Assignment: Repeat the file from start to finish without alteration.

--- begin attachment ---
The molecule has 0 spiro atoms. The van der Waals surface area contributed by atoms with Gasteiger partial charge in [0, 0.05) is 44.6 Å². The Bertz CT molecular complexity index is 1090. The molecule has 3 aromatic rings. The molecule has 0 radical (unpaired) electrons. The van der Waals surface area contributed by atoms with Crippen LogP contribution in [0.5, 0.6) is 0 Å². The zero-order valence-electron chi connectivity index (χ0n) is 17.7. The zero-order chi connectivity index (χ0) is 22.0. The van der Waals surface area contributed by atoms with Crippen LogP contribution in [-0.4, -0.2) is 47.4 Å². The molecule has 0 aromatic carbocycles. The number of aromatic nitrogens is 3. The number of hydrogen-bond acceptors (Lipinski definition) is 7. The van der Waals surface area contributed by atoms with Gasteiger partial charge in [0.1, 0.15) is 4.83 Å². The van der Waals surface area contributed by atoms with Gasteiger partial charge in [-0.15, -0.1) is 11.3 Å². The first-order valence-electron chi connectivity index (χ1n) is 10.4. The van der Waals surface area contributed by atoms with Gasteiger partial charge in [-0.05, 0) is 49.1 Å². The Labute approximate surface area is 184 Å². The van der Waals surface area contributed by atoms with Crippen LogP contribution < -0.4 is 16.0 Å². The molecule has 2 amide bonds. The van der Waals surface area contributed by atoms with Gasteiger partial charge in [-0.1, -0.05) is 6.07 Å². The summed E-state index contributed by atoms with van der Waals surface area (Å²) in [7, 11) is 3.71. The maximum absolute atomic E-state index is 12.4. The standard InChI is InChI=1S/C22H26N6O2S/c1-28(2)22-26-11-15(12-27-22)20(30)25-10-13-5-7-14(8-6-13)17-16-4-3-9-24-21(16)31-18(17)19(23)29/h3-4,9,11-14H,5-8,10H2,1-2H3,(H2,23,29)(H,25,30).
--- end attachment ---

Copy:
The molecule has 0 spiro atoms. The van der Waals surface area contributed by atoms with Gasteiger partial charge in [0, 0.05) is 44.6 Å². The Bertz CT molecular complexity index is 1090. The molecule has 3 aromatic rings. The molecule has 0 radical (unpaired) electrons. The van der Waals surface area contributed by atoms with Crippen LogP contribution in [0.5, 0.6) is 0 Å². The zero-order valence-electron chi connectivity index (χ0n) is 17.7. The zero-order chi connectivity index (χ0) is 22.0. The van der Waals surface area contributed by atoms with Crippen LogP contribution in [-0.4, -0.2) is 47.4 Å². The molecule has 0 aromatic carbocycles. The number of aromatic nitrogens is 3. The number of hydrogen-bond acceptors (Lipinski definition) is 7. The van der Waals surface area contributed by atoms with Gasteiger partial charge in [0.1, 0.15) is 4.83 Å². The van der Waals surface area contributed by atoms with Gasteiger partial charge in [-0.15, -0.1) is 11.3 Å². The first-order valence-electron chi connectivity index (χ1n) is 10.4. The van der Waals surface area contributed by atoms with Gasteiger partial charge in [-0.05, 0) is 49.1 Å². The Labute approximate surface area is 184 Å². The van der Waals surface area contributed by atoms with Crippen LogP contribution < -0.4 is 16.0 Å². The molecule has 2 amide bonds. The van der Waals surface area contributed by atoms with Gasteiger partial charge in [-0.1, -0.05) is 6.07 Å². The summed E-state index contributed by atoms with van der Waals surface area (Å²) in [7, 11) is 3.71. The maximum absolute atomic E-state index is 12.4. The standard InChI is InChI=1S/C22H26N6O2S/c1-28(2)22-26-11-15(12-27-22)20(30)25-10-13-5-7-14(8-6-13)17-16-4-3-9-24-21(16)31-18(17)19(23)29/h3-4,9,11-14H,5-8,10H2,1-2H3,(H2,23,29)(H,25,30).